Guitar Woods Present and Future

Bamboo ForestWill your next guitar still be made from wood? What about your children’s or grandchildren’s guitars?

Throughout my lifetime, there has been a tendency for guitar players to be traditionalists. They prefer traditional designs built from traditional materials. This has been reinforced by collectors and historians who have declared the guitars from the 1930s to be the best designed and best sounding instruments ever. If you believe this, then the best that can be hoped for in a new guitar is to pick one made the same way from nearly identical materials and hope someday it ages to sound nearly as good as the 1930s models.

I have a lot of problems with that view. I don’t disagree that 1930’s Martin’s are great sounding instruments – though I’ve never held one much less played one. The main objection I want to discus for this article is that many of the materials used for those classic guitars are in scarce supply today and may be completely unobtainable in the future. Should we just roll-over, give up and decide to never build another guitar? Obviously not.

Endangered Woods for Guitars

The two problems regarding raw materials for guitars are scarcity and regulation. If you understand supply and demand, scarcity means the supply is limited compared to the demand and thus the cost will be high. This assumes there is any legally available supply. Regulations have been implemented in most countries and internationally to protect endangered species. As a consequence, some raw materials cannot legally be used even if they can still be found.

The Convention on International Trade of Endangered Species, or CITES is an agreement regulating the trade in endangered species. Plants and animals are covered by the 1973 agreement. You can see a database of species of trees used in wood products at The Wood Database. There are three levels of protection which are referred to by the Appendix the species in listed in, I, II or III.

Appendix III lists species which are not threatened world-wide but that a specific country wishes to protect locally. An example is Cocobolo, a substitute for rosewood in guitars. Cocobolo is only restricted if it is from Guatemala.

Appendix II is the next level protection as is meant for species which are threatened in the wild. They might not be threatened with extinction and (in the case of plants) might be under cultivation. Lumber from cultivated, managed farms or forests can legally be sold for use in guitars or other construction. Cuban Mahogany (Swietenia mahagoni) is an example of an Appendix II species.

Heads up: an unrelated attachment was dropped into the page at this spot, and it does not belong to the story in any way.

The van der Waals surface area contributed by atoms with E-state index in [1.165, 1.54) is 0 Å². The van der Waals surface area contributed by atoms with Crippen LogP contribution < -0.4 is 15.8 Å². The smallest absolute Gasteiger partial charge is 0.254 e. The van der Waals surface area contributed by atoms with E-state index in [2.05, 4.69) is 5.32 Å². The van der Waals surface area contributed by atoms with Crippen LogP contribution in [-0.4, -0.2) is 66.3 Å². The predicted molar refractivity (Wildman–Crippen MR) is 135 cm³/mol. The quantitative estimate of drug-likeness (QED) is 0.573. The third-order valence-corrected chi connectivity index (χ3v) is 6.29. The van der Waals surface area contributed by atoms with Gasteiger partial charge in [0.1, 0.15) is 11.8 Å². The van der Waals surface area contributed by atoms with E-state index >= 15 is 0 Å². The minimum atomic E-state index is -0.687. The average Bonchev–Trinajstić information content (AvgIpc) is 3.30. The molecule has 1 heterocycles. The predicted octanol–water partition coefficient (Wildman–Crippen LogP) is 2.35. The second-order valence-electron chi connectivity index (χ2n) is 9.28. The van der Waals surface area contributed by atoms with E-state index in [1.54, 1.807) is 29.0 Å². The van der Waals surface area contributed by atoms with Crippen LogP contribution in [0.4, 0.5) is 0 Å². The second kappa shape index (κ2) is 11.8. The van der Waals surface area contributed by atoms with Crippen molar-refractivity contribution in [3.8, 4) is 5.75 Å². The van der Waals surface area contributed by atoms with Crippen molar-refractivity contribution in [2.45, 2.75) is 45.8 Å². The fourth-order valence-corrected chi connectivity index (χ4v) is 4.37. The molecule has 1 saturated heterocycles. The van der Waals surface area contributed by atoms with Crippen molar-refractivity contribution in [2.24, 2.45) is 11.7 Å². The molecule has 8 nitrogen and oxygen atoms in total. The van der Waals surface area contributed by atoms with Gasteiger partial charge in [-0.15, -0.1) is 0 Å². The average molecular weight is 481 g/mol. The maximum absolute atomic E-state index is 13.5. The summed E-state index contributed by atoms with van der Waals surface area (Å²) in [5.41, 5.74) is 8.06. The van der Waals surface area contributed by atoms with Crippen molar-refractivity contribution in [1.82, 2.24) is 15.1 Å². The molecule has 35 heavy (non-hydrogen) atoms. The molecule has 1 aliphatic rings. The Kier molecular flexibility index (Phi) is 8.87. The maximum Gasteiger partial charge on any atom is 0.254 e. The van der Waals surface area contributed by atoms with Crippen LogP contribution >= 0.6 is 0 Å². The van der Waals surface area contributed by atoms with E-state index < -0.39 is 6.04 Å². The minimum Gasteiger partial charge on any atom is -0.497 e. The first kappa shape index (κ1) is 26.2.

The most restrictive classification is Appendix I. These species are threatened with extinction. No trade is allowed in these species. Brazilian Rosewood (Dalbergia nigra) is such a species. This was a popular wood for backs, sides and fingerboards of those 1930s Martins. No more.

An interesting way to look at the history of endangered trees is to use the Google Timeline search feature.

Substitute Woods for Guitars in use Today.

Canadian Red Wild Cherry. One of the most used woods for back and sides by the acoustic members of the Godin Family of guitar companies (Seagull, Art & Lutherie, Simon & Patrick, Norman and Lapatrie) is Cherry (Canadian Red Wild Cherry). These companies typically use laminates of Cherry for their backs and sides although Norman has one model with a Cherry top.

Ovangkol. Ovangkol (Guibourtia ehie) is an African wood that has been used in place of Rosewood for guitar bodies and fingerboards. Major manufacturers have been using the wood on some models such as the Taylor 414-CE, the Fender CD-220 and the  Martin OMC-16OGTE.

Bubinga. This is the name for wood from a species (Guibourtia arnoldiana) related to Ovangkol. It is used similarly to Ovangkol as a substitute for Rosewood. The Dean Exotica Bubinga guitar uses this wood for the back and sides.